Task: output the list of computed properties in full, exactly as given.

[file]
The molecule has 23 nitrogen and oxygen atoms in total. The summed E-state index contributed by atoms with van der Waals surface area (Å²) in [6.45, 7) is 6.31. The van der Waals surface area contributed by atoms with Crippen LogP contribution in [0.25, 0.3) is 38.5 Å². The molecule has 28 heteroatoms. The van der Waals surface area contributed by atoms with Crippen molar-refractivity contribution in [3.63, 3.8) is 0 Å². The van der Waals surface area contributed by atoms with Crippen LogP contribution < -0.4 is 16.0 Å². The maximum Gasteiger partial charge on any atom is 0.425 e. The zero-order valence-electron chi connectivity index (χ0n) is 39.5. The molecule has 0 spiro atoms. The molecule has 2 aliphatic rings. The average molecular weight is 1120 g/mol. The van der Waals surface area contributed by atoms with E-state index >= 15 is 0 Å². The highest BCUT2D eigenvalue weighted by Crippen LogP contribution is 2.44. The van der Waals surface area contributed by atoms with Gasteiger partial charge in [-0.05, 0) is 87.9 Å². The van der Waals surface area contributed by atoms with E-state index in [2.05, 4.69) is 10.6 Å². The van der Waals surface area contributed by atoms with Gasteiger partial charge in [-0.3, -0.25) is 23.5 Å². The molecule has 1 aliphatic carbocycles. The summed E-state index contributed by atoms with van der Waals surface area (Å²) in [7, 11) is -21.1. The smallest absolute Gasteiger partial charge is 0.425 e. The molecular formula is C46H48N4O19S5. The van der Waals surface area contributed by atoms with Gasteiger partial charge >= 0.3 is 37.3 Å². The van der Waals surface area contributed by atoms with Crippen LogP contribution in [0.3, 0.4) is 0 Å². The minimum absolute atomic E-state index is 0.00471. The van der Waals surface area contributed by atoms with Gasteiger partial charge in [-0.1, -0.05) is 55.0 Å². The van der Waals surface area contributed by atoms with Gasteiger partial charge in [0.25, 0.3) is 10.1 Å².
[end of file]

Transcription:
The molecule has 23 nitrogen and oxygen atoms in total. The summed E-state index contributed by atoms with van der Waals surface area (Å²) in [6.45, 7) is 6.31. The van der Waals surface area contributed by atoms with Crippen LogP contribution in [0.25, 0.3) is 38.5 Å². The molecule has 28 heteroatoms. The van der Waals surface area contributed by atoms with Crippen molar-refractivity contribution in [3.63, 3.8) is 0 Å². The van der Waals surface area contributed by atoms with Crippen LogP contribution < -0.4 is 16.0 Å². The maximum Gasteiger partial charge on any atom is 0.425 e. The zero-order valence-electron chi connectivity index (χ0n) is 39.5. The molecule has 0 spiro atoms. The molecule has 2 aliphatic rings. The average molecular weight is 1120 g/mol. The van der Waals surface area contributed by atoms with E-state index >= 15 is 0 Å². The highest BCUT2D eigenvalue weighted by Crippen LogP contribution is 2.44. The van der Waals surface area contributed by atoms with Gasteiger partial charge in [-0.05, 0) is 87.9 Å². The van der Waals surface area contributed by atoms with E-state index in [2.05, 4.69) is 10.6 Å². The van der Waals surface area contributed by atoms with Gasteiger partial charge in [-0.3, -0.25) is 23.5 Å². The molecule has 1 aliphatic carbocycles. The summed E-state index contributed by atoms with van der Waals surface area (Å²) in [7, 11) is -21.1. The smallest absolute Gasteiger partial charge is 0.425 e. The molecular formula is C46H48N4O19S5. The van der Waals surface area contributed by atoms with Gasteiger partial charge >= 0.3 is 37.3 Å². The van der Waals surface area contributed by atoms with Crippen LogP contribution in [0.3, 0.4) is 0 Å². The minimum absolute atomic E-state index is 0.00471. The van der Waals surface area contributed by atoms with Gasteiger partial charge in [-0.1, -0.05) is 55.0 Å². The van der Waals surface area contributed by atoms with Gasteiger partial charge in [0.25, 0.3) is 10.1 Å².